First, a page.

Fig. 3 IFNAR blockade restores B cell expansion and GC B cell differentiation in rCl13 infection.

(A) Serum IFN-α in KL25HL cell recipients, infected with rCl13 at birth or on day 0, or infected with rVSV on day 0. (B to H) We transferred naïve KL25HL cells (B to E), antigen-experienced KL25H B cells (F and G), or antigen-experienced polyclonal GFP+ B cells (H) to αIFNAR- or control-treated WT recipients, followed by rCl13 infection (see fig. S3, B to D and F, for experimental design and characterization of transferred cells). B cell progeny in the indicated organs were detected by FACS (B, D, F, and H) and histology (C, E, and G). Note progeny of naïve KL25HL cells (E) and of antigen-experienced KL25H cells (G) in GCs of IFNAR-blocked recipients. Scale bars, 50 μm (C); 20 μm (C, inset); 200 μm (E); 100 μm (G). Numbers in (H) represent LCMV-NP–binding (see fig. S3G), proliferated (CellTrace Violet/CTVlo) polyclonal donor (GFP+) B cell progeny (CTVloGFP+LCMV-NP+) lymphocytes [gating shown in fig. S2A for (B) and (F) and in fig. S3A for (D)]. (I) We transferred naïve VI10 cells to αIFNAR- or control-treated recipients, followed by VSVG immunization, alone or in combination with rCl13 infection. Proliferated (CFSElo) VSVG-binding VI10 B cells were enumerated by FACS. Plots are gated on CD45.2+B220+ lymphocytes, and numbers indicate percentages. Symbols and bars represent means ± SEM. n = 3 to 4 (A and F), n = 3 (D), and n = 4 (B, C, E, G, and I). N = 2 to 3 (F), N = 2 (A, C to E, and G), and N = 3 (B, H, and I). Two-way ANOVA with Bonferroni’s post-test for multiple comparisons (A, B, D, and F), unpaired two-tailed Student’s t test (H), and one-way ANOVA with Bonferroni’s post-test for multiple comparisons (I). *, #: P < 0.05; **, ##: P < 0.01. *,** comparing total or GL7+ B cells; #, ## comparing ASCs or GL7 B cells, respectively.

IFN-I–induced short-lived plasmablast differentiation in rCl13 infection

αIFNAR prevented KL25HL B cell apoptosis as determined by flow cytometry (annexin V/7AAD binding) and by active caspase-3 staining in histology (Fig. 4, A to C). To better understand IFN-I–driven B cell decimation, we performed whole-genome RNA sequencing on KL25HL B cells recovered on day 3 of rCl13 infection. A pronounced ASC signature (27) was observed in control-treated cells, illustrated by the up-regulation of prdm1 (encoding BLIMP1), sdc1 (encoding CD138), irf4, and xbp1 and the down-regulation of pax5, bcl6, cxcr5, cd38, and cd19 expression, which were largely reversed by IFNAR blockade (Fig. 4D and fig. S5A). This effect was also evident in αIFNAR-mediated suppression of ASC-related transcription factors (TFs; fig. S5B). Conversely, IFNAR blockade promoted/restored TF expression profiles, which are typical for mature B cell stages before ASC differentiation (fig. S5C). In line with its effects on the cells’ ASC gene signature, αIFNAR altered the expression of 10 of 13 genes, which have been linked to terminal B cell differentiation in human HIV infection (fig. S5D) (28). Flow cytometric analyses corroborated that IFNAR blockade impeded rCl13-induced ASC differentiation. As hallmarks of ASC differentiation, most KL25HL B cells in control-treated recipients lost B220, CD22, and CD23 expression as they proliferated (Fig. 4E). When IFNAR was blocked, a significantly higher proportion of KL25HL progeny cells retained these markers. Conversely, fewer KL25HL cells up-regulated the ASC marker CD138, and their intracellular immunoglobulin M (IgM) levels were lower (Fig. 4E). Together, these observations indicated that IFNAR blockade prevented specific B cell decimation by countering short-lived plasmablast differentiation. In keeping with this interpretation, IFNAR blockade resulted in lower NP-specific IgM titers on day 4 after infection but in higher IgG responses on day 8 (Fig. 4F).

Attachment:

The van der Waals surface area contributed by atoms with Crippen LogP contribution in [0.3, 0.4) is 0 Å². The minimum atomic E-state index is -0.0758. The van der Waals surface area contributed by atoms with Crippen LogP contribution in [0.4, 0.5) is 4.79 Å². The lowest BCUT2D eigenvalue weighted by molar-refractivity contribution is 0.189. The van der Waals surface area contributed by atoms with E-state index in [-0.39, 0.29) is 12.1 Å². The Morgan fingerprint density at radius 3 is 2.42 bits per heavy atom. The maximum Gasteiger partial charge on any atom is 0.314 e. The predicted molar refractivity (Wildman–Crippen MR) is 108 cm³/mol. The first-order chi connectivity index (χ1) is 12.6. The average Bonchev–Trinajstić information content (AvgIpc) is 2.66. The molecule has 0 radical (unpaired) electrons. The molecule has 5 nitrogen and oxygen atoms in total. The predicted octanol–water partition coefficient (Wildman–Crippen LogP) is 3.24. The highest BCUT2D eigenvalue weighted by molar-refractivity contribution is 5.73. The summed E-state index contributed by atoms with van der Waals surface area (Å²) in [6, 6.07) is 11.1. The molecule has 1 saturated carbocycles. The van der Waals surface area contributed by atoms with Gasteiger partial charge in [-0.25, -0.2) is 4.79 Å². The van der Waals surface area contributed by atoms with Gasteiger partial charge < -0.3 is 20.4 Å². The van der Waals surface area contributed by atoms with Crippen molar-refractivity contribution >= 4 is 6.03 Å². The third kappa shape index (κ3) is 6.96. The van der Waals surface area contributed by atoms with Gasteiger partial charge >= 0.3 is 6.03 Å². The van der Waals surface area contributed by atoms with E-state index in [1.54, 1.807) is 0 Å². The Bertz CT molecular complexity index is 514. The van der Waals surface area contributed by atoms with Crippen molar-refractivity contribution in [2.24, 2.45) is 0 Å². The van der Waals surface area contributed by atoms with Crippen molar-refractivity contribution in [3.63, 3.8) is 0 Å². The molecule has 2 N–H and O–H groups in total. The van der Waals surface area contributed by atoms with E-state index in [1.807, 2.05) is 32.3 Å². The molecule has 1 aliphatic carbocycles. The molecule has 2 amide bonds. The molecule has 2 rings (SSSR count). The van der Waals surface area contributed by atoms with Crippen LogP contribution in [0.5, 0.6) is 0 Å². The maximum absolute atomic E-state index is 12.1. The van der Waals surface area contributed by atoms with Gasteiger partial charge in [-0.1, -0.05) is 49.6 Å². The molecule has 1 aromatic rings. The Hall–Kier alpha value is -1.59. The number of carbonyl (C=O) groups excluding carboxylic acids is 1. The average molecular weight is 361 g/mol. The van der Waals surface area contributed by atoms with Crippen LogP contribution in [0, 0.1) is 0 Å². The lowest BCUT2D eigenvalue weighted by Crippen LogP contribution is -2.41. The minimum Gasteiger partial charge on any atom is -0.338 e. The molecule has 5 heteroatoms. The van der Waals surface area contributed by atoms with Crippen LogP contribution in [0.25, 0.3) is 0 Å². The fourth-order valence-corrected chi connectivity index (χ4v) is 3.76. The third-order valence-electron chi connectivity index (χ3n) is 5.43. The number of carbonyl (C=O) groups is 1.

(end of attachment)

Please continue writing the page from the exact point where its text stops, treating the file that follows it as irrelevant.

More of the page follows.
Fig. 4 IFN-I–induced short-lived plasmablast differentiation in rCl13 infection.